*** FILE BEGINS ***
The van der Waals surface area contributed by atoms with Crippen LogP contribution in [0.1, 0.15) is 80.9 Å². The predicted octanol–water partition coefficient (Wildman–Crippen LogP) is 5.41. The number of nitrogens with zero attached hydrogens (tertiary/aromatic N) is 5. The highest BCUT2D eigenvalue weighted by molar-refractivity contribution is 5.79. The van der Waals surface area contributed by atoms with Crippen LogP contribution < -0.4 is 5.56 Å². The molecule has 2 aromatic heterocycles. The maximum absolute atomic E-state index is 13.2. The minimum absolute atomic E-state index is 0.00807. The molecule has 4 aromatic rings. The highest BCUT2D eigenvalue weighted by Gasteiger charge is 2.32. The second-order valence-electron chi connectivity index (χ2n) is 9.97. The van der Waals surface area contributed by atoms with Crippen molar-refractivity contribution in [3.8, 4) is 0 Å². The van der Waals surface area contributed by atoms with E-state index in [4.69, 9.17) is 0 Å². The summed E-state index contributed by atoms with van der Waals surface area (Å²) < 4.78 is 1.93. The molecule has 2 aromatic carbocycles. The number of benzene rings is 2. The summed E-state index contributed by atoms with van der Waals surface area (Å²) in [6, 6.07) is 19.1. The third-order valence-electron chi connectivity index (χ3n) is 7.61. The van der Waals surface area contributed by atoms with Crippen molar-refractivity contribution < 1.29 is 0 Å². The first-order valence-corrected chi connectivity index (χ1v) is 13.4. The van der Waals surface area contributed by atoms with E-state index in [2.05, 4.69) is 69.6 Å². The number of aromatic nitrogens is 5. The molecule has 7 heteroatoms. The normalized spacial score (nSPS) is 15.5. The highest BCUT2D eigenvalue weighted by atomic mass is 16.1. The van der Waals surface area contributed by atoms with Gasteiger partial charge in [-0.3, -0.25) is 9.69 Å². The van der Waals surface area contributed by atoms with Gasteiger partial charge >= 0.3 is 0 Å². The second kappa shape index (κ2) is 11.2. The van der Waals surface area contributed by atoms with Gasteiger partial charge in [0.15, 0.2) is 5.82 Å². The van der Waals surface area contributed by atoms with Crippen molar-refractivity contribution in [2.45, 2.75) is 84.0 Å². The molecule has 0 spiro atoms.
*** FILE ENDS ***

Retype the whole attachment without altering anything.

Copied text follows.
The van der Waals surface area contributed by atoms with Crippen LogP contribution in [0.1, 0.15) is 80.9 Å². The predicted octanol–water partition coefficient (Wildman–Crippen LogP) is 5.41. The number of nitrogens with zero attached hydrogens (tertiary/aromatic N) is 5. The highest BCUT2D eigenvalue weighted by molar-refractivity contribution is 5.79. The van der Waals surface area contributed by atoms with Crippen LogP contribution < -0.4 is 5.56 Å². The molecule has 2 aromatic heterocycles. The maximum absolute atomic E-state index is 13.2. The minimum absolute atomic E-state index is 0.00807. The molecule has 4 aromatic rings. The highest BCUT2D eigenvalue weighted by Gasteiger charge is 2.32. The second-order valence-electron chi connectivity index (χ2n) is 9.97. The van der Waals surface area contributed by atoms with Crippen molar-refractivity contribution in [3.8, 4) is 0 Å². The van der Waals surface area contributed by atoms with E-state index in [4.69, 9.17) is 0 Å². The summed E-state index contributed by atoms with van der Waals surface area (Å²) < 4.78 is 1.93. The molecule has 2 aromatic carbocycles. The number of benzene rings is 2. The summed E-state index contributed by atoms with van der Waals surface area (Å²) in [6, 6.07) is 19.1. The third-order valence-electron chi connectivity index (χ3n) is 7.61. The van der Waals surface area contributed by atoms with Crippen molar-refractivity contribution < 1.29 is 0 Å². The first-order valence-corrected chi connectivity index (χ1v) is 13.4. The van der Waals surface area contributed by atoms with E-state index in [2.05, 4.69) is 69.6 Å². The number of aromatic nitrogens is 5. The molecule has 7 heteroatoms. The normalized spacial score (nSPS) is 15.5. The highest BCUT2D eigenvalue weighted by atomic mass is 16.1. The van der Waals surface area contributed by atoms with Gasteiger partial charge in [-0.3, -0.25) is 9.69 Å². The van der Waals surface area contributed by atoms with Gasteiger partial charge >= 0.3 is 0 Å². The second kappa shape index (κ2) is 11.2. The van der Waals surface area contributed by atoms with Gasteiger partial charge in [0.15, 0.2) is 5.82 Å². The van der Waals surface area contributed by atoms with Crippen molar-refractivity contribution in [2.45, 2.75) is 84.0 Å². The molecule has 0 spiro atoms.